While people like us, the middle class, at least had our taxes lowered, those who earn only $20,000 or $25,000 a year did not benefit from this tax reduction. They had to take a hit in their employment insurance benefits. They have had to live with this, and are still living with this, while the government accumulates a surplus year after year.
This year, in all probability, there will be another surplus of approximately $8 billion. In any case, it was $7 billion in January. This is a great deal of money. People who are earning $15,000, $20,000 or $25,000 per year and realize that their benefits have been cut and that the number of benefit weeks has been lowered are unhappy. Often, they have even been disqualified, because the increased number of hours needed to qualify resulted in many people having been eliminated from the system. They have to pay contributions—it is Machiavellian—from their first hour of employment.
Young people entering the workforce must make contributions starting with their first hour of employment. To qualify for benefits, they have to work 910 hours. If they have not worked enough hours, they are told to come back another year, because they are not eligible.
Consequently, young people entering the workforce and women returning to work after several years' absence contribute to the employment insurance system but they are not entitled to benefits. This whole system has long been condemned and is judged by the public as unacceptable.
This year in the budget, we expected the government to say, “The time we can misappropriate funds like that is over. We owe the workers $45 billion, and here is how we are going to pay it back”.
We were not asking them to pay back it all back tomorrow. It took them ten years to steal it. Repaying it will obviously take several years. At the very least, they should give us hope that the system will be able to benefit from this money. However, there is nothing to that effect in the current bill.
That is why I consider this a dreadful scandal. People are having trouble accepting this very harsh reality. It has an impact not only on individuals, but also on regional economies. I have some examples. In the Lower St. Lawrence, when people in the tourism industry have to work more hours to access employment insurance, at some point, they are forced to leave to go work in the big cities. Once they leave, they never come back. The next year, there are job openings, but there is no one to fill the positions.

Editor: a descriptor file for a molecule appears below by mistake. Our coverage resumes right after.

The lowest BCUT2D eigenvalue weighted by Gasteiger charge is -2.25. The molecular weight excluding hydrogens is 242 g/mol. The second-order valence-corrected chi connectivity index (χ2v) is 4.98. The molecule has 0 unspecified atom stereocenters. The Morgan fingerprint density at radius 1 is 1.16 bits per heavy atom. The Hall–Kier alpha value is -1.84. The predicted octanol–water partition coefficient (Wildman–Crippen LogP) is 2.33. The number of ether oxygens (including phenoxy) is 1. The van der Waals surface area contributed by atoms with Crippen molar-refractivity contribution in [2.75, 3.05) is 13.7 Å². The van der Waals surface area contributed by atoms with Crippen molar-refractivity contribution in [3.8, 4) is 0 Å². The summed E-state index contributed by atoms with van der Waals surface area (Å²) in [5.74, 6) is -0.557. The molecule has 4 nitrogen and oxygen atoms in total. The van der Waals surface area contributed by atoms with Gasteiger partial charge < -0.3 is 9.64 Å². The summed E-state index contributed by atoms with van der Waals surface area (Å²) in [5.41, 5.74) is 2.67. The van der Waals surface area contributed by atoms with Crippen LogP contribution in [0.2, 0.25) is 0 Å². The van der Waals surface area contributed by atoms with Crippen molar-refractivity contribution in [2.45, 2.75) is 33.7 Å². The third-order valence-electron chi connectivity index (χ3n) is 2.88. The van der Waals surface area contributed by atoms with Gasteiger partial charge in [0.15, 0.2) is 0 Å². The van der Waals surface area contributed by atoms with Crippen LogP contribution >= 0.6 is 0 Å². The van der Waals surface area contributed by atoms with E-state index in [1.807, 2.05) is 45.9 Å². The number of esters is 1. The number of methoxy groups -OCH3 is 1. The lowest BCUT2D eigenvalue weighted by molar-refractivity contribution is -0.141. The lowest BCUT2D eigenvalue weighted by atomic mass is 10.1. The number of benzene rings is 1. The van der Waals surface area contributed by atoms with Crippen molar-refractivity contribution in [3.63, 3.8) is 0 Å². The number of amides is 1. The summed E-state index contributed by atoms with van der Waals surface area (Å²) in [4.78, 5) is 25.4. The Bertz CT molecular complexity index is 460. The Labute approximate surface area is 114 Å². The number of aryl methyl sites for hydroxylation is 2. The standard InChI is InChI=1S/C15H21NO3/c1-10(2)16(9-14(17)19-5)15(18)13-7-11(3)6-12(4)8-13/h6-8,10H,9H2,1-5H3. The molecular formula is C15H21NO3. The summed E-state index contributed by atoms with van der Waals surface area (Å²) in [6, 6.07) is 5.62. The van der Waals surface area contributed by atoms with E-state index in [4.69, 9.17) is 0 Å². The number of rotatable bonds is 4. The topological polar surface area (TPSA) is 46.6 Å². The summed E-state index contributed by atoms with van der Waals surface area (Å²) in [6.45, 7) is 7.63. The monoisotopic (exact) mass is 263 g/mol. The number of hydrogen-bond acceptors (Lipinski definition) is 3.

Consequently, these situations have a negative impact on individuals and regional economies. But seasonal industries are here to stay. In our economy, we cannot limit ourselves to biotechnology and new sciences. Of course, we must encourage the modernization of the economy. But the traditional industries are still present and they allow people to earn a living. They must continue to do so, whether in tourism or in the agriculture and forestry sectors.
At present, people are not getting value for their money. They would have liked a self-sustaining employment insurance fund. If contributors—employers and employees—ran the system, it is certain that the surplus would not be used to pay for the government's general operating expenses. There would be a balanced system.
If the surplus were very large, contributions could be suspended or benefits improved. If there were deficits, contributions would have to increase. It is a standard practice in insurance, but none of this is found in the current budget.
Last year, during his leadership campaign, the finance minister proposed a new way of looking at it. He came to Charlevoix and said, “We will sort out the status of seasonal workers. You will see. I will take care of it”. We saw the results yesterday in this House. It was terrible, but it was very instructive.
A member of the Bloc Quebecois, the member for Charlevoix, has introduced a motion to establish special status for seasonal workers, regardless of the economic region in which they live.
We are asking for this because even if the economy in one region is very healthy, the seasonal workers always do the same number of hours of work. Then, no matter how active the economy is, they cannot work any more weeks. That is what we are seeking to correct.
The bill before us, which implements part of the budget, is unacceptable to me. Yesterday's vote, when the Prime Minister voted against implementing a system for seasonal workers, is a very clear demonstration that he is not prepared to change a single thing in the current system.
Accordingly, I will vote against this bill.